The Business Cycle—Middle-Aged or Elderly?

When it comes to the duration of the business cycle, 50 is the new 40. Much the way that better diet, health care and exercise have helped double life expectancy over the past century, central banks have prolonged the current expansion using new elixirs such as zero interest rates and quantitative easing. At 72 months, the business cycle has well surpassed the 58.4-month average of the modern era and is now more than twice the length of the pre-WWII average.1

When the Asset Allocation Committee met recently to update our views for the coming 12 months, we concluded that this “generational extension” of the business cycle is likely to sustain an environment in which investors are compensated for holding riskier assets–at least while this cycle continues.

Three rounds of quantitative easing in the U.S. and similar asset repurchase programs in other developed economies have given the expansion a second life. But these programs may have side effects that are creating challenges for investors. Longer-term return outlooks for traditional assets have moderated and will likely remain challenged. Microbursts of volatility are roiling different corners of the capital markets. Some assets are being treated like hot potatoes and held for only brief periods of time.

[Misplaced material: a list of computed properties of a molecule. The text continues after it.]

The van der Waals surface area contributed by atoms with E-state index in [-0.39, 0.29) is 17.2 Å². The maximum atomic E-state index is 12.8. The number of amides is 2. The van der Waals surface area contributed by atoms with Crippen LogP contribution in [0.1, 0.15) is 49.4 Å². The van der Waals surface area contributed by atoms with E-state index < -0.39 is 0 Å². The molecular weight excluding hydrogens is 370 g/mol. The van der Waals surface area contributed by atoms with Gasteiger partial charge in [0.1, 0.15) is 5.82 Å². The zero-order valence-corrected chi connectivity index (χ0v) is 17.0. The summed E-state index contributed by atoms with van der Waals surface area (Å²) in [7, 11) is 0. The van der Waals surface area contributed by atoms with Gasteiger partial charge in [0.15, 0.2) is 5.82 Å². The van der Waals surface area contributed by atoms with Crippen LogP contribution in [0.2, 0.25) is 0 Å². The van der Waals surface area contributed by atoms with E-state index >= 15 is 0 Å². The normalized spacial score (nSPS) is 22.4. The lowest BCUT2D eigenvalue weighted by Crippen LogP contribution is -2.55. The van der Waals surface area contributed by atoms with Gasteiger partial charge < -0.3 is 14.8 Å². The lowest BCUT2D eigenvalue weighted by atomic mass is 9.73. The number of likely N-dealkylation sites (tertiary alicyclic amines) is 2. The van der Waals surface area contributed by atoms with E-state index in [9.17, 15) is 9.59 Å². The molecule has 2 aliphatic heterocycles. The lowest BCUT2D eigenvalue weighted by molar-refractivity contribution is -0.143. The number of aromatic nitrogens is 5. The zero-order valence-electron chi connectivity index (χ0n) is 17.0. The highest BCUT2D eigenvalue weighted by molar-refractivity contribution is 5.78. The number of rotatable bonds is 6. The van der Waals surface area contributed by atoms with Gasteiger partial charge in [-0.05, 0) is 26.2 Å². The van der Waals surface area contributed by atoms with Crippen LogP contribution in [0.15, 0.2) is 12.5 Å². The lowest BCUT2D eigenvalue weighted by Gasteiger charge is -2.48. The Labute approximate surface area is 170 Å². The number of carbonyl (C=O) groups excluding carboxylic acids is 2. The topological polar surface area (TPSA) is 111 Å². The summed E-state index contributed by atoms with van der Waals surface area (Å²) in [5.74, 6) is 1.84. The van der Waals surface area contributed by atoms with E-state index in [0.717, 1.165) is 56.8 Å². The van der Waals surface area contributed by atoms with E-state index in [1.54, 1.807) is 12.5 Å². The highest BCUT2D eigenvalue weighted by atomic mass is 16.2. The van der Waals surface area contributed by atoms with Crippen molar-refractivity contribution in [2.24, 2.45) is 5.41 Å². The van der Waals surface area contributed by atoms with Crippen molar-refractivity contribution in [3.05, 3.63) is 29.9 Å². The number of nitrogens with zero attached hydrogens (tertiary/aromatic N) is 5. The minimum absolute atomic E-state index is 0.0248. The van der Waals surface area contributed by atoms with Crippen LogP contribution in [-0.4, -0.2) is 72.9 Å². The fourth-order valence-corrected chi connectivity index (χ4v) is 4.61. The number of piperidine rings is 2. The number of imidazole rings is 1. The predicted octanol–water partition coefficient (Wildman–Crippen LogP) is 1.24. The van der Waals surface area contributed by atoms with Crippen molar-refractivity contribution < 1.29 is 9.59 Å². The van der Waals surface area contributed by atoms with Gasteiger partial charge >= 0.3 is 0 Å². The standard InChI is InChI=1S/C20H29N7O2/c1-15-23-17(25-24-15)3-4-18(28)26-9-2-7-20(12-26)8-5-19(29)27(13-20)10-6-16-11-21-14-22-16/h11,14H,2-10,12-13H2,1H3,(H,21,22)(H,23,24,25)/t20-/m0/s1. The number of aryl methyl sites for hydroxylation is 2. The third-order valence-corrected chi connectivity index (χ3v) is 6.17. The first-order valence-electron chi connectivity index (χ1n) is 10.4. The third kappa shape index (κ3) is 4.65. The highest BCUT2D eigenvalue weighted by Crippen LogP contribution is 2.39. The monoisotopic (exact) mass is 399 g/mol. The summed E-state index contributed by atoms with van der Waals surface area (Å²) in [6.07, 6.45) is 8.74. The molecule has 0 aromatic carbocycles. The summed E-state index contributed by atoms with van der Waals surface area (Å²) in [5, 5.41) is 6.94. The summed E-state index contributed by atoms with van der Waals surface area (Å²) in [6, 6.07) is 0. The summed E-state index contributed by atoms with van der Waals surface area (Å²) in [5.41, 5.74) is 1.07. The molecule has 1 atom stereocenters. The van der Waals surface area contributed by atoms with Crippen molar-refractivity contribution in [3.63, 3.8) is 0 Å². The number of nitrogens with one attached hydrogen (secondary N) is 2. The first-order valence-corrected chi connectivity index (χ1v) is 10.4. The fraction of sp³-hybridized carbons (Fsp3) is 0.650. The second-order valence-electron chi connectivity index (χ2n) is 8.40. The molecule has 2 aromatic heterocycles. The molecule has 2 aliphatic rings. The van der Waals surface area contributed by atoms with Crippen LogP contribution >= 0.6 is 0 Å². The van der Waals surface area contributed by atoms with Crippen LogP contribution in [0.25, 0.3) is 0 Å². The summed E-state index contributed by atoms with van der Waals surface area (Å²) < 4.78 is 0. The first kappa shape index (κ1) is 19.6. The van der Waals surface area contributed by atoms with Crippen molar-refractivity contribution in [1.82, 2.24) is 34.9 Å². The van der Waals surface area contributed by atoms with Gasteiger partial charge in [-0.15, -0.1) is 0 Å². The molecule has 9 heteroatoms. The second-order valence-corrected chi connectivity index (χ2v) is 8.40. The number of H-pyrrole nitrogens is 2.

Still, investors have learned not to fight central banks. This age-old mantra is now being extended to the European Central Bank and the Bank of Japan amid evidence that their policies are starting to stoke growth. Even the People’s Bank of China is pursuing aggressive monetary stimulus to stabilize growth in the world’s second largest economy. Barring some shock to the system, we believe monetary policy support is likely to prolong the cycle and, by extension, should continue to make risk assets more attractive from a risk-return standpoint than less risky assets. In light of this, the Committee members’ views were largely consistent with those expressed last quarter, with a couple of notable exceptions.

Six Years and Counting: The Current Business Cycle Could Prove Lengthy by Post-War Standards

Post-War U.S. Business Cycle Recovery Durations